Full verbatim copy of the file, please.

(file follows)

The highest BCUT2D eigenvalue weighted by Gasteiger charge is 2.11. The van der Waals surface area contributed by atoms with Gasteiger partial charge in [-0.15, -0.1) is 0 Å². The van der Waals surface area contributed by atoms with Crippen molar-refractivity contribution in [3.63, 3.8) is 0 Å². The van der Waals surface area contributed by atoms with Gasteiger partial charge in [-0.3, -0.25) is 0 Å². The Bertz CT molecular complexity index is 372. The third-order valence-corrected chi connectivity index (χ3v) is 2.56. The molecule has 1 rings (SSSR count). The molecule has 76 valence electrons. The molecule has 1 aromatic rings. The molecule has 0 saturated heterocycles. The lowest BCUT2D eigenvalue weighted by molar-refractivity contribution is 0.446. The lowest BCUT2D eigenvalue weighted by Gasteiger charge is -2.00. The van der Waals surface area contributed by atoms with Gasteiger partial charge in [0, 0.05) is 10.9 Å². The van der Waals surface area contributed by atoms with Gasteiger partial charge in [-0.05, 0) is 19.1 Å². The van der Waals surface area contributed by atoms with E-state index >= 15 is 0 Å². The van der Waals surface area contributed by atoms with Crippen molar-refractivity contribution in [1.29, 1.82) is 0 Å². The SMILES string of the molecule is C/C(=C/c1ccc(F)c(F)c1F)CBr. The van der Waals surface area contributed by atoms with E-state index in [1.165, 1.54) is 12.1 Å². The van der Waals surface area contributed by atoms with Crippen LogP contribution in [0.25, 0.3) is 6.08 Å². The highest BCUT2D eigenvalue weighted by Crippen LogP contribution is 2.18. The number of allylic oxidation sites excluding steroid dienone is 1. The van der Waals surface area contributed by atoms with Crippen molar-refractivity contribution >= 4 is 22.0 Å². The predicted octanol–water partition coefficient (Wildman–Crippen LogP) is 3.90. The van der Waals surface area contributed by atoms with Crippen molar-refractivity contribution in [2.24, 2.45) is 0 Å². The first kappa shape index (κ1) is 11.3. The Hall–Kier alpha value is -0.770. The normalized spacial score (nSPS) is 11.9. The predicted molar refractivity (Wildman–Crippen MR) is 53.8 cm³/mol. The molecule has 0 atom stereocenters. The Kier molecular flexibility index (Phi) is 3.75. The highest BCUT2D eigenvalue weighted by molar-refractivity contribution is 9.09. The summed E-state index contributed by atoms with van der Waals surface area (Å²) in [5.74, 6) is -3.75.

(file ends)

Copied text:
The highest BCUT2D eigenvalue weighted by Gasteiger charge is 2.11. The van der Waals surface area contributed by atoms with Gasteiger partial charge in [-0.15, -0.1) is 0 Å². The van der Waals surface area contributed by atoms with Crippen molar-refractivity contribution in [3.63, 3.8) is 0 Å². The van der Waals surface area contributed by atoms with Gasteiger partial charge in [-0.3, -0.25) is 0 Å². The Bertz CT molecular complexity index is 372. The third-order valence-corrected chi connectivity index (χ3v) is 2.56. The molecule has 1 rings (SSSR count). The molecule has 76 valence electrons. The molecule has 1 aromatic rings. The molecule has 0 saturated heterocycles. The lowest BCUT2D eigenvalue weighted by molar-refractivity contribution is 0.446. The lowest BCUT2D eigenvalue weighted by Gasteiger charge is -2.00. The van der Waals surface area contributed by atoms with Gasteiger partial charge in [0, 0.05) is 10.9 Å². The van der Waals surface area contributed by atoms with Gasteiger partial charge in [-0.05, 0) is 19.1 Å². The van der Waals surface area contributed by atoms with E-state index >= 15 is 0 Å². The van der Waals surface area contributed by atoms with Crippen molar-refractivity contribution in [1.29, 1.82) is 0 Å². The SMILES string of the molecule is C/C(=C/c1ccc(F)c(F)c1F)CBr. The van der Waals surface area contributed by atoms with E-state index in [1.165, 1.54) is 12.1 Å². The van der Waals surface area contributed by atoms with Crippen LogP contribution in [0.25, 0.3) is 6.08 Å². The highest BCUT2D eigenvalue weighted by Crippen LogP contribution is 2.18. The number of allylic oxidation sites excluding steroid dienone is 1. The van der Waals surface area contributed by atoms with Crippen molar-refractivity contribution >= 4 is 22.0 Å². The predicted octanol–water partition coefficient (Wildman–Crippen LogP) is 3.90. The van der Waals surface area contributed by atoms with Crippen molar-refractivity contribution in [2.24, 2.45) is 0 Å². The first kappa shape index (κ1) is 11.3. The Hall–Kier alpha value is -0.770. The normalized spacial score (nSPS) is 11.9. The predicted molar refractivity (Wildman–Crippen MR) is 53.8 cm³/mol. The molecule has 0 atom stereocenters. The Kier molecular flexibility index (Phi) is 3.75. The highest BCUT2D eigenvalue weighted by molar-refractivity contribution is 9.09. The summed E-state index contributed by atoms with van der Waals surface area (Å²) in [5.74, 6) is -3.75.